Soon after being hired, Plaintiff began to work on the Lombardi Plans. Plaintiff intended for the Lombardi Plans to share similarities with 145 Hudson. (Lombardi Dep. at 131:3-6.) The similarities included the tripartite design, industrial style windows and the use of limestone at the base and as trim throughout the building. (Id. at 131:7-21.) During a June 25, 1996 presentation to the LPC, Plaintiff explained that he sought to have his design "relate as much as possible in every characteristic to the [145 Hudson Street] building and be sympathetic to it, not fight it in any way." (Tr. of 6/25/1996 LPC Hearing at 7.) The LPC approved of the Lombardi Plans, and issued a certificate of appropriateness ("COA") on February 10, 1997. (2/10/1997 COA for 3-9 Hubert Street.) The COA, which was required for building at the Hubert Site to commence, states that the Lombardi Plans are "closely derived," in a number of ways, from 145 Hudson, and that the building to be constructed will establish "a strong visual relationship with the historic building [145 Hudson] and with other historic buildings within the Tribeca West Historic District." (Id.)

The story, however, becomes more complicated in the summer of 1997, when copyright law interacts with New York City real estate development. Prior to August, 1997, Plaintiff learned that Scott intended to sell the Hubert Site. (8/18/1997 Letter from Lawrence Lipson to Lombardi; 12/15/1997 Letter from Scott to Lombardi.) And on December 15, 1997, Scott wrote to Plaintiff:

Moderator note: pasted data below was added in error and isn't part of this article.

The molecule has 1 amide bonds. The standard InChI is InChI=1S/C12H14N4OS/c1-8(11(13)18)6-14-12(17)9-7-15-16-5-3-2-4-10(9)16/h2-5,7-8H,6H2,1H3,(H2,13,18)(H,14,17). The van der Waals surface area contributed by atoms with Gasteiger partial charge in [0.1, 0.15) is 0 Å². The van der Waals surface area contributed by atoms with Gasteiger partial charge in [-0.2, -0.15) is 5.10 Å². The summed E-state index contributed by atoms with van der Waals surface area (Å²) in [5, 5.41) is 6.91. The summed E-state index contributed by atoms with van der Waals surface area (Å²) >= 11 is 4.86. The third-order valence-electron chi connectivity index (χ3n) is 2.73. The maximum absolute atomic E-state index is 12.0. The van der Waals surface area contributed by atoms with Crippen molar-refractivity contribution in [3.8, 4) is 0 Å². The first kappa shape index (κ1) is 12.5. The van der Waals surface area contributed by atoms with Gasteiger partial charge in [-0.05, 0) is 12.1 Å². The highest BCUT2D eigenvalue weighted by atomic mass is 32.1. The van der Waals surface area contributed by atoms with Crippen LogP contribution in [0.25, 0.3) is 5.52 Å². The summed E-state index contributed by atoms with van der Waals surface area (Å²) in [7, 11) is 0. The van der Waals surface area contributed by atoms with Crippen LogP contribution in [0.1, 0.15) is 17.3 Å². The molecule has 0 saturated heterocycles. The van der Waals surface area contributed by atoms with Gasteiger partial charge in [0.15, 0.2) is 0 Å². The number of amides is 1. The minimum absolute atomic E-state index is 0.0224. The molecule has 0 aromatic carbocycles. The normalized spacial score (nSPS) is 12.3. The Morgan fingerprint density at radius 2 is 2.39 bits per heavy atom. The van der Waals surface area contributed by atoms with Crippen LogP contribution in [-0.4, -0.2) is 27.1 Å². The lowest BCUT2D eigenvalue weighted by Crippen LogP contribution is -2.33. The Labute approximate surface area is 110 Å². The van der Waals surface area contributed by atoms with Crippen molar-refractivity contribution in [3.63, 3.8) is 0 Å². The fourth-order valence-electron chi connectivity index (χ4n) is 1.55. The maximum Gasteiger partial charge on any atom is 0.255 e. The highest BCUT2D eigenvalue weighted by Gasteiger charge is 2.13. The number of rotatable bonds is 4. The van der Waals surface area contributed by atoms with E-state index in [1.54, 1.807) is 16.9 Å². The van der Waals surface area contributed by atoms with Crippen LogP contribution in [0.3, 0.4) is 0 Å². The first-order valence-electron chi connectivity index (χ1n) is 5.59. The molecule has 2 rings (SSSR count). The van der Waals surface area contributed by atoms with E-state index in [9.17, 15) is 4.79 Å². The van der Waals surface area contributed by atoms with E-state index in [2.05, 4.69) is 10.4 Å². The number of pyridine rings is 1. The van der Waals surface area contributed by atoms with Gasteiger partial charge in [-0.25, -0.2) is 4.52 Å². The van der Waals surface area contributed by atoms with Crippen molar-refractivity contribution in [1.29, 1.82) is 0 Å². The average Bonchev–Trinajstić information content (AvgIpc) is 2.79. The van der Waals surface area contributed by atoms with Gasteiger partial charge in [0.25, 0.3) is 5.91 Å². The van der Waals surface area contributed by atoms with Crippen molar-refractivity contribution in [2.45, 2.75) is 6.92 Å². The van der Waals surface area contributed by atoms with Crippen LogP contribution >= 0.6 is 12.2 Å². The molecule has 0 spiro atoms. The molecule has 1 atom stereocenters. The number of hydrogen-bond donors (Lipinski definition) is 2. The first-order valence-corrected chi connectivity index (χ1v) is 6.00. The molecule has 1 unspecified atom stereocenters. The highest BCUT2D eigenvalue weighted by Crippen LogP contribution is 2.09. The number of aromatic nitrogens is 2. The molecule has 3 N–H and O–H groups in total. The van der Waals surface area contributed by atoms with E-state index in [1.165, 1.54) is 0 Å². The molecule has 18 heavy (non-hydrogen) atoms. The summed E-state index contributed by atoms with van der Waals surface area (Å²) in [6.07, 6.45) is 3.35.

In reviewing the retainer agreement for 145 Hudson Street and 137 Hudson Street there appears to be items that should be removed or clarified: . . . .

Proforma -- no anticipated additional work?

N.B. Plans & applications?


Board of Standards?

As 137 Hudson Street will not be developed by us and will probably be sold in the near future we should be completed soon, if not please explain. (12/15/1997 Letter from Scott to Lombardi.) After learning that Scott intended to sell the property, Plaintiff completed the Lombardi Plans and obtained approval for the plans from the relevant regulatory bodies. (Defs.' Rule 56.1 Statement in Supp. of Mot. Summ. J. on Equitable Estoppel ¶ 18.) Scott then paid Plaintiff approximately $135,000 for preparing the Lombardi Plans. (Id. ¶ 19; Report of Wayne Hoberlein at 7-8; Lombardi Dep. at 26:20-24.)